Westaway Law Group can:
- Draft a Spousal Real Property (SRP) in consultation with a First Nation;
- Draft subsequent policies, regulations and rules;
- Provide legal advice on the implementation of the above;
- Help implement a tribunal;
- Provide legal advice to the tribunal; and
- Act as lawyers for those with family law or real property issues.
What is a Spousal Real Property Law?
An SRP law allows a First Nation to exercise jurisdiction over land and family law matters on their reserve. An SRP law can complement a First Nation’s traditional laws and practices. It also clarifies important matters, such as the how land is dealt with after the breakdown of a marriage. It also promotes fairness, rights and remedies, without discrimination, and allows for community-based dispute resolution. Lastly, it will balance individual rights with the collective rights of the First Nation.
Why should we enact an SRP law?
The Indian Act is silent on matrimonial real property. If a First Nation has a Land Code, they are required to enact an SRP in compliance with the First Nations Land Management Act. Though Land Codes often provide for some interim property rules to protect spouses, a more thorough and comprehensive law is ideal so there are no gaps in the legislation that could leave members without protection.
An SRP Law helps to…
- Protect individuals on reserves during and after a conjugal relationship;
- Balance individual rights with the collective rights of the First Nation in relation to reserve lands;
- Protect the best interests of the child;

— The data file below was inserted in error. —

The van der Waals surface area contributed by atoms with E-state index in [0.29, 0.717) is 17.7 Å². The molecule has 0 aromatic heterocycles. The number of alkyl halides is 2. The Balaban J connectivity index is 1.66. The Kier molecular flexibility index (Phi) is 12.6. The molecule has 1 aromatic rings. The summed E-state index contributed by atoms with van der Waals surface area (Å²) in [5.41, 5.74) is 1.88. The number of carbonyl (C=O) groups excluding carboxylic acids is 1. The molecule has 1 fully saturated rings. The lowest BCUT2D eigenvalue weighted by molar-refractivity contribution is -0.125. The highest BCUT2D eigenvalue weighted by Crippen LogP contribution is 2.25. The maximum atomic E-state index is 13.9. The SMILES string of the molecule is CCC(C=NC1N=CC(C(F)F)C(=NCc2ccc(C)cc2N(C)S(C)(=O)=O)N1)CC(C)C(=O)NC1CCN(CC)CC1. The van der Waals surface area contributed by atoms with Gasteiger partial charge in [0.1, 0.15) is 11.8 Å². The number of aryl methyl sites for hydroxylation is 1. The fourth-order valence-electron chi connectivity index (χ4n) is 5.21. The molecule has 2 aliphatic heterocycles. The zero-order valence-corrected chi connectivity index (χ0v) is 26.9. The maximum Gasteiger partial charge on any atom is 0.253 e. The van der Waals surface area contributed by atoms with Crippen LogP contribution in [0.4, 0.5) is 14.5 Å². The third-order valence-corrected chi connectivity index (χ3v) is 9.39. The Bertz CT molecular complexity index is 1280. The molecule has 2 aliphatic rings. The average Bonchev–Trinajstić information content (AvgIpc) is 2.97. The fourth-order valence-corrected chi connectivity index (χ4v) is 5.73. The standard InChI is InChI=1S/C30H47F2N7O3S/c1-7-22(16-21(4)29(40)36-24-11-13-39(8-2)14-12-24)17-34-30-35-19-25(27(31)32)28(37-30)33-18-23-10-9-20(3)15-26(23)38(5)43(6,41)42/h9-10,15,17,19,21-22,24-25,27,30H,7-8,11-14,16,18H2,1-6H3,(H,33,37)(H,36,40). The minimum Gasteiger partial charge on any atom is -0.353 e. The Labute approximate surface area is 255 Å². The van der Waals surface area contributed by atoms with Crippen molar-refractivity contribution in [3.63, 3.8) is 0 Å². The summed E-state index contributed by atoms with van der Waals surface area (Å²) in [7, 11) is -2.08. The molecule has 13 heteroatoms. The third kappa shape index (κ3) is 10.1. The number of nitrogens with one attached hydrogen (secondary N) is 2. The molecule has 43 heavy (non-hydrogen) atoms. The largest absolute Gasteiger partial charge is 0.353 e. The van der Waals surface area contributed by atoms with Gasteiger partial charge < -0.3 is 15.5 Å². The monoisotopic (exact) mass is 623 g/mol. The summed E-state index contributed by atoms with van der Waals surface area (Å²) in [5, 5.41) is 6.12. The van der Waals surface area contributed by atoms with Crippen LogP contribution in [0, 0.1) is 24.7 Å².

- Allow spouses to make agreements about their property;
- Ensure alternative dispute resolution is used as much as possible;
- Allow children to reside in the family home even after a divorce;
- Resolve issues through community-based solutions;
- Complements the First Nation’s laws and practices;
- Protect individuals in situations of family violence; and
- Ensure spouses have an option for resolving matrimonial real property disputes in-house without having to go through the Courts.
Where will the SRP Law apply?
Generally, an SRP Law only applies to family homes and spousal real property on reserve and only where at least one of the partners (either a spouse or common-law partner) is a member of the First Nation.
Who will enforce the SRP Law?
Generally, provincial courts will enforce the SRP Law. However, First Nations can create their own tribunal or court to hear and decide matters under their SRP Law. This allows for greater self-determination and self-governance.
If you are interested in enacting an SRP Law in your community, contact us to learn how Westaway Law Group can assist you.